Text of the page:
If your device is lost or stolen, you must contact each of your patients in writing, as this might lead to the loss of patient data and risks such as identity theft. Let patients know a breach has happened as well as the actions you’re taking to protect their information from unauthorized access. For example, you can remotely erase data on your lost or stolen device. Also, you might report your missing device to the Office of Civil Rights in the United States (or other entities in foreign countries).
6. Do a technology check
To provide a quality telemedicine experience, review potential technology pitfalls before initiating the first telemedicine visit. Furthermore, consider checking:
- adequacy of bandwidth to avoid connection issues
- reliability of telehealth equipment (computers, laptops, headphones, microphones)
- camera resolution, room lighting, and microphone placement
You should learn and master your technology and train with medical staff and colleagues for at least several hours to gain confidence in using the software. During your first set-up session, create a plan on how to solve possible patient issues such as video or sound problems, dropped connections, etc. When patients visualize the overall telemedicine visit process, they will be more willing to use telemedicine.
Learn how to help medical staff seamlessly implement telemedicine step by step.
7. Create an emergency plan
Patients should be prepared for emergencies, especially when they are outside the clinic’s control. An emergency might occur from various causes, including a change in mental state, heart attack, overdose, breathing problem, etc. Confirm the following during the first appointment:
- the patient’s exact location and full address.
- emergency numbers for the patient’s location. 911 works if you and your patient are in the same area.
- who the local emergency contact or support person is to offer help in a crisis. This might be a family member, neighbor, or close friend.
- alternative ways to reconnect with the patient if the connection drops or doesn’t function properly.
8. Discuss with patients how to minimize interruptions in their home environment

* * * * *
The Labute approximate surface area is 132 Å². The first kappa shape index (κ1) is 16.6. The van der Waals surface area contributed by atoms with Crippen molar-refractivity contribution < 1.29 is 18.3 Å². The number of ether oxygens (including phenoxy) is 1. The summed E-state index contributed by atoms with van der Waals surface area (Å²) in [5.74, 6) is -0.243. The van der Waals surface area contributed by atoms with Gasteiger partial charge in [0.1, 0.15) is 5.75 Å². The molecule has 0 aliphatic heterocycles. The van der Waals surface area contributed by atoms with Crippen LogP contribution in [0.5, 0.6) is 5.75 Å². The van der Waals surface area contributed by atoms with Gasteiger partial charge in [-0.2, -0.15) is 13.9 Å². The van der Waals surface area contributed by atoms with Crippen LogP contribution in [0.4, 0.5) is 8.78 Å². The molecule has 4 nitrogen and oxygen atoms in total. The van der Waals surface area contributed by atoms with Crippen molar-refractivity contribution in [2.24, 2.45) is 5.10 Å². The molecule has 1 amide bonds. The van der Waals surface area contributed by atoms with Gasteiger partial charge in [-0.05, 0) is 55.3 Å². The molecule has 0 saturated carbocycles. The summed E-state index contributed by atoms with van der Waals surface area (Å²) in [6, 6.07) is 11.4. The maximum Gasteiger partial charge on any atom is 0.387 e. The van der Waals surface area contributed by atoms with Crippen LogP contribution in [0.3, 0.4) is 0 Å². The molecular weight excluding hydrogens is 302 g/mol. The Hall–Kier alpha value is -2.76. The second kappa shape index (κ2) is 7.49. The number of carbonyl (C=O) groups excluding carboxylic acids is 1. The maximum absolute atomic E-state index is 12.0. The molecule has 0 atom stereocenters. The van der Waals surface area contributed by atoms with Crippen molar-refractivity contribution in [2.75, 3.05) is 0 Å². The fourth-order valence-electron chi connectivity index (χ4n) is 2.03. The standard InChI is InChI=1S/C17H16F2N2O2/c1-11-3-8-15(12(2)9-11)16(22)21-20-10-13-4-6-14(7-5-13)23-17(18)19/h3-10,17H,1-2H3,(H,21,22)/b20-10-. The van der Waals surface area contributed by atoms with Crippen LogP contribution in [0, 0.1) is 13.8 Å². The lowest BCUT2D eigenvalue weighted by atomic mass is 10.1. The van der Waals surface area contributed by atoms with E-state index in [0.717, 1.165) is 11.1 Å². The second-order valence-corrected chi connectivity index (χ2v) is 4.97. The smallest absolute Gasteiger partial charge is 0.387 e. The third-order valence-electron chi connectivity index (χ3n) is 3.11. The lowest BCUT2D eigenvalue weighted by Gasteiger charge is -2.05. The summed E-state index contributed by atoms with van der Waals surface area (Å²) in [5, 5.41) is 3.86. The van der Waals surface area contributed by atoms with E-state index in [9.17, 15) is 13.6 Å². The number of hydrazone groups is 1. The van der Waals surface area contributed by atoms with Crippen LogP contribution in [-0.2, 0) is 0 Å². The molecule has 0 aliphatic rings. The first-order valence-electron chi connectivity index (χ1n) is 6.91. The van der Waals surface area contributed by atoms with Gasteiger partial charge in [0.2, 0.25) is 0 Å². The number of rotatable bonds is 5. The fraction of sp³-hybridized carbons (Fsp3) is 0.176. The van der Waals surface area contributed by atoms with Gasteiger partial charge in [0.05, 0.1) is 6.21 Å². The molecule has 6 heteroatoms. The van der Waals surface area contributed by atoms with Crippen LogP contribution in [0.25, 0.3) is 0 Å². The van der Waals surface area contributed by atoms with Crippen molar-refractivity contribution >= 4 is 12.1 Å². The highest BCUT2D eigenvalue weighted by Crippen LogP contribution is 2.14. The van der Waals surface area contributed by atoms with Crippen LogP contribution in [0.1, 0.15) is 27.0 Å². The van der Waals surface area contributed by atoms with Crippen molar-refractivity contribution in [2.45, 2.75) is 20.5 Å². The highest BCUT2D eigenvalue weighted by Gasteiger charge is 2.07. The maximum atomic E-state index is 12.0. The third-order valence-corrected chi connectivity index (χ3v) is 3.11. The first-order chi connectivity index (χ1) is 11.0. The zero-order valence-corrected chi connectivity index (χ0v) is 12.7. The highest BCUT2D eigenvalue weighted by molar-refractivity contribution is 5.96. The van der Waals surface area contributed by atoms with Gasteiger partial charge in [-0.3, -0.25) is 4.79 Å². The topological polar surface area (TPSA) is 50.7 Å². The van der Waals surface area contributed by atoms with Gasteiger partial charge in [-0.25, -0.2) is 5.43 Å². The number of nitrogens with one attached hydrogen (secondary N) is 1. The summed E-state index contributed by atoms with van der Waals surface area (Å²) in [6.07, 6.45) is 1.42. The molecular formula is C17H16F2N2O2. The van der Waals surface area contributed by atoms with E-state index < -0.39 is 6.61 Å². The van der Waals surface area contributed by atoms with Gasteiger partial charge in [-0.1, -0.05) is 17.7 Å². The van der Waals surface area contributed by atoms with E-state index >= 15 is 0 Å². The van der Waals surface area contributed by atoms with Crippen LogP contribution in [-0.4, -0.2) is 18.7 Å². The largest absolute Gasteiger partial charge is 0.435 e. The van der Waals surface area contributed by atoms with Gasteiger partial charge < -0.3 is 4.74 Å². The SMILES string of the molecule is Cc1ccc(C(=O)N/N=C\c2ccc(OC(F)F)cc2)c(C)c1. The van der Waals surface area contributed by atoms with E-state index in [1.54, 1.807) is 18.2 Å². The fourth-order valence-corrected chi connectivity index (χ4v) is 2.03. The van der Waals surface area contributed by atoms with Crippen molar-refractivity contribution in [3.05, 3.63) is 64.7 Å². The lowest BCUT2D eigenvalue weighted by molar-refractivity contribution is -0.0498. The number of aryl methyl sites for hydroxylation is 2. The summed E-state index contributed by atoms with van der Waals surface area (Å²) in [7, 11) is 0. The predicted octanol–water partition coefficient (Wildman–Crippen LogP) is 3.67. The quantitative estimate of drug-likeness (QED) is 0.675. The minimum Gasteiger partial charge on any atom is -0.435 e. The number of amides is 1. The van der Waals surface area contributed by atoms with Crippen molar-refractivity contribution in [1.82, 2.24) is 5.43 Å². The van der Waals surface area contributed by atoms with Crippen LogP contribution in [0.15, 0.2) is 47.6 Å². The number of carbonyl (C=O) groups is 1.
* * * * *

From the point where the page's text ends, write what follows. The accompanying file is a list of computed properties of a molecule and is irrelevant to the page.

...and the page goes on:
Help patients set up their first telemedicine visit and prepare for possible interruptions such as phone calls, children needing attention, a family member unexpectedly entering the room, or the doorbell ringing. Ask patients beforehand to eliminate any background noise and not allow other people to enter the room to maintain privacy.
9. Develop policies about charging for missed appointments
Patients miss appointments due to many factors, including financial and scheduling issues.
Before the first telemedicine visit, educate patients regarding appointment scheduling policies, including rescheduling and cancellation rules. Add a no-show policy to your informed consent agreement. When patients are informed about extra fees when they do not show up to their appointment, they will be inclined to reschedule instead of simply not showing up. This will help reduce patient no-shows and prevent you from losing revenue.
Advanced telemedicine platforms like ExpertBox allow healthcare providers to set refund and rescheduling rules for telemedicine services. This means you get paid 100% of the time, even if appointments are unexpectedly canceled.
Automated reminders have also proven effective for patients who tend to miss or forget about upcoming appointments. Scheduling and online booking let patients be in control of their own time. Patients can book an empty slot on a provider’s calendar that best suits their schedule.
The key to effectively preparing your patients for telemedicine is to put yourself in your patients’ shoes and truly understand their desires, worries, and other emotions. This ensures patients’ comfort and safety during telemedicine visits and allows you to maintain quality care. With good preparation, there’s no reason remote care cannot be as successful and efficient as in-person appointments.
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#1 Explain informed consent
#2 Reveal telemedicine benefits and patients’ responsibilities during virtual care
#3 Define the limits of your licensure across state lines
#4 Outline your documentation policies
#5 Create policies in case you lose your laptop, cell phone, or tablet
#6 Develop a solid plan to deal with technical problems
#7 Manage patients who contact you from outside your licensed jurisdiction
#8 Make agreements with patients to minimize interruptions from their home environments
#9 Develop policies about charging for missed appointments